P'unk Ave

Riverbend’s Roots

lenape languages

The land we now call Riverbend sits within Lenapehoking, the ancestral homelands the Lenape tribe have inhabited for thousands of years. Based on written records describing Lenape land at Black Rocks in the mid-18th century, local historians believe that Lenape communities used the riverbank at Riverbend as a fishing site during summer months. The arrival of settlers and their appropriation of Lenape land through force and fraudulent treaties displaced the Lenape both to other areas within Lenapehoking and into diaspora in Canada, the Midwest, and Oklahoma.

The 1682 William Penn land grant of 5,000 acres to British settler Joshua Holland included the land that became Riverbend. When clearing new land for agriculture, it was common practice for farmers to remove large stones from the ground as they prepared for planting, and these stones were often used to construct walls. Walls like this are still found at Riverbend and at many of the surrounding properties.

The property on which Riverbend sits was eventually transferred to Welsh Quaker Morris Llewellyn, Sr., a farmer with substantial land holdings. At this time, the land was known as "Indian Fields."  The names given to what is now Bryn Mawr, Gladwyne, and Bala Cynwyd reflect Welsh influence during this period. At this time, Spring Mill Road led to a ford and later to a ferry crossing the Schuylkill River. This served as a transport connection to Spring Mill Road on the Conshohocken side of the river.  Although remnants of the old road are still visible on Riverbend's property, access to the river was cut off by the construction of the Schuylkill Expressway in the 1950s.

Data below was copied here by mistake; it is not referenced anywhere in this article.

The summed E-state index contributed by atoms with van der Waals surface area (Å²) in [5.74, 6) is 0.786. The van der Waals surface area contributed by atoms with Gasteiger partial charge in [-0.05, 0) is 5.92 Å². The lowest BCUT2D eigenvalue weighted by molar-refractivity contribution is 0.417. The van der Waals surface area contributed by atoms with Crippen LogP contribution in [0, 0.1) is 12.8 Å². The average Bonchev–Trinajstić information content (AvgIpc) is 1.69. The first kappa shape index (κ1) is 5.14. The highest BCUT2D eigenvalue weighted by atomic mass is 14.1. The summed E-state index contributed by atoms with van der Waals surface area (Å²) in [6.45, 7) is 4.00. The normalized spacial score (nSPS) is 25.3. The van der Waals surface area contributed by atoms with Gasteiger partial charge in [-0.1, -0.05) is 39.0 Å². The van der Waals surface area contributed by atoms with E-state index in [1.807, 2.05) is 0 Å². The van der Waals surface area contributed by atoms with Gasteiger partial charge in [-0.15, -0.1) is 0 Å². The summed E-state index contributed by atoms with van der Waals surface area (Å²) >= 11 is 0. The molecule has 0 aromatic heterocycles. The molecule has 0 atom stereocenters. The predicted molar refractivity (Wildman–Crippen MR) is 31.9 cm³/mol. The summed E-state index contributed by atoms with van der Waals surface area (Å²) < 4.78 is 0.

In 1864, the Union Army leased land from farmers on the south side of Spring Mill Road to establish Camp Discharge. This camp housed Union soldiers released from Confederate prison camps before they returned to civilian life. A sentry house from Camp Discharge still stands near Riverbend’s entrance.

lenope map 1
undated group with riverbend sign

Post-Civil War Era History

In the post-Civil War era of America’s Industrial Revolution, the land surrounding Riverbend caught the eye of Conshohocken’s leading steel and iron manufacturer, Alan Wood, Jr. Wood’s 300 acres known as Woodmont Farms came to include the fantastic Woodmont Estate.  In 1884, Howard Wood, the younger brother of Alan Wood, Jr., acquired the adjacent 92-acre farm that included Camp Discharge. He later added nearly 400 acres, including the future site of Riverbend.

In December of 1974, Howard’s grandchildren, Alice Grey Wood Read, Phoebe Wood Conger and Howard Wood III, fulfilled their desire to preserve some of the open space that defined so much of their family history. They set aside 26 acres in memory of their parents, thus creating Riverbend Refuge, soon to be a registered 501(c)(3) non-profit organization. The first environmental education programs began less than a year later in September, 1975. Four acres were later added to the original 26, creating the 30-acre preserve we now call Riverbend Environmental Education Center.

1985 tent boys

1980's Brings Riverbend

In the 1980's, Riverbend continued to grow structurally and programmatically. Riverbend Refuge was named Riverbend Environmental Education Center and classroom space was added to the barn. Our summer camp program was instituted and school field trip programs continued to expand. Program and funding diversification led to an increased need for office capability. From 1998 to 1999 our barn underwent a complete renovation, enabling Riverbend to better serve more children and families.

In 2004, Riverbend completed a Master Site Development Plan to guide site and habitat improvements. A momentous gift to help fund projects in this plan came from The Snider Family Foundation and changed the course of Riverbend’s future. Thus, in 2005, Riverbend’s signature building, a 1923 Sears Roebuck Catalogue Barn building was named The Snider Barn in recognition of Ed Snider’s generosity.  Since that time, many significant facility and habitat-related improvements have been completed to enhance the preserve.


% Less water used in Aquaponics than traditional agriculture


Native plants were planted since 2008


Hours spent outside by summer campers.